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Council committee move would require more local workers on city jobs

A City Council committee moved on Wednesday toward the establishment a policy that would require contractors doing business with San Diego to hire a mostly local workforce in an effort to combat high unemployment.

The so-called local jobs policy, proposed by City Council President Ben Hueso, would mandate that 70 percent of the work hours on publicly funded projects in San Diego be done by local residents or veterans.

It would also require that 10 percent of the work on municipal projects be done by “disadvantaged workers,” defined as residents who have been unemployed for more than six months or who live in parts of the city with a lower than average median income.

The Rules, Open Government and Intergovernmental Relations Committee voted unanimously to direct the City Attorney’s Office to draft the policy and return within 60 days for consideration.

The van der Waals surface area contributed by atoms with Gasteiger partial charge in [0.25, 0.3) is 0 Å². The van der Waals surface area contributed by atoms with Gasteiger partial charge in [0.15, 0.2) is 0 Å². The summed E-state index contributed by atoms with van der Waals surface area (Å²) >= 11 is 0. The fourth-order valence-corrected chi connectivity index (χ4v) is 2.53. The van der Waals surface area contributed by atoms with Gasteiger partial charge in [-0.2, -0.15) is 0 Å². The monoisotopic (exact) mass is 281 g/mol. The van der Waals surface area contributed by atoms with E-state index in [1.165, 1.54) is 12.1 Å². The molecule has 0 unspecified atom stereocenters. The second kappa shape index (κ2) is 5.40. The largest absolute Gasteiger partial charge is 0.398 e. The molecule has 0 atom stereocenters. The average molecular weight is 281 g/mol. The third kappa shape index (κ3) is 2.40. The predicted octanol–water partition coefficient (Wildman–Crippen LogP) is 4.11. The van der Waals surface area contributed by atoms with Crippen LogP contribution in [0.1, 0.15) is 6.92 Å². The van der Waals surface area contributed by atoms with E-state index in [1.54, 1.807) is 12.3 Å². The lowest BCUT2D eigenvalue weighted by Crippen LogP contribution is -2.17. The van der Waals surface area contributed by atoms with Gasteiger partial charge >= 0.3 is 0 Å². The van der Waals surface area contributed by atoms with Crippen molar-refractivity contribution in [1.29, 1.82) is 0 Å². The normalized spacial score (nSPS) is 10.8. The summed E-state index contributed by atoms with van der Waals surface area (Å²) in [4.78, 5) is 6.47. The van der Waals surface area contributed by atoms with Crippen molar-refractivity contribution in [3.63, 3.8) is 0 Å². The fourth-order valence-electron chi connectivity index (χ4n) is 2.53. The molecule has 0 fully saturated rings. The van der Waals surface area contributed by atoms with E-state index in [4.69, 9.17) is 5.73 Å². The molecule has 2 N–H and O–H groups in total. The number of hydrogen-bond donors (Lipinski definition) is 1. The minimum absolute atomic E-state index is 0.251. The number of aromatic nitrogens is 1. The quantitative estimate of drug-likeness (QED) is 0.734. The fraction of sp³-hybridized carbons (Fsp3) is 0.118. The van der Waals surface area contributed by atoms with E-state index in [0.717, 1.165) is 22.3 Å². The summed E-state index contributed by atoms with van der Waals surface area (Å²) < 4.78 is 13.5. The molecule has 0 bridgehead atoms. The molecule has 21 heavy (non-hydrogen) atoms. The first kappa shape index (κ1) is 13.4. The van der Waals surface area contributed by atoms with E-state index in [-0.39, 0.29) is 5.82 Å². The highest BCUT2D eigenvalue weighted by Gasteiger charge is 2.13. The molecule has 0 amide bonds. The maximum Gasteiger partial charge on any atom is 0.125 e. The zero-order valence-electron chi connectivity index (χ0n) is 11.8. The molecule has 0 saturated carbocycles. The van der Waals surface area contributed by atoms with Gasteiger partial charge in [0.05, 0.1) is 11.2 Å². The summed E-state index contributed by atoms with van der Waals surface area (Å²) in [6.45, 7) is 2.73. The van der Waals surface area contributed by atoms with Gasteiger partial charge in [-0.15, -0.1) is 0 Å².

According to Hueso’s office, the city will spend more than $400 million on public works projects this year.

With more than 160,000 San Diego residents now out of work, Hueso wrote in a memo to the mayor and City Council that the city “needs to take leadership by ensuring that our investment in public works also creates local jobs.”

According to a report by the Center on Policy Initiatives, a local think tank, San Diego construction employment has shrunk by 31.5 percent since its peak in mid-2006.

Councilman Todd Gloria said creating jobs is the City Council’s “top priority.”

“We need San Diegans’ tax dollars to be given to San Diegans for work performed in the community so they can in turn spend it in some of the small businesses I represent,” he said at today’s meeting.

The San Diego Regional Chamber of Commerce’s Angelika Villagrana testified that the organization supports the hiring of local workers, but suggested a policy might not be necessary.

“We have met with the construction industry and we understand that they are already committed, and have been for many years, to hire workers locally because, quite frankly, it is more cost-effective than bringing and housing workers here from other parts of the country,” she told the committee.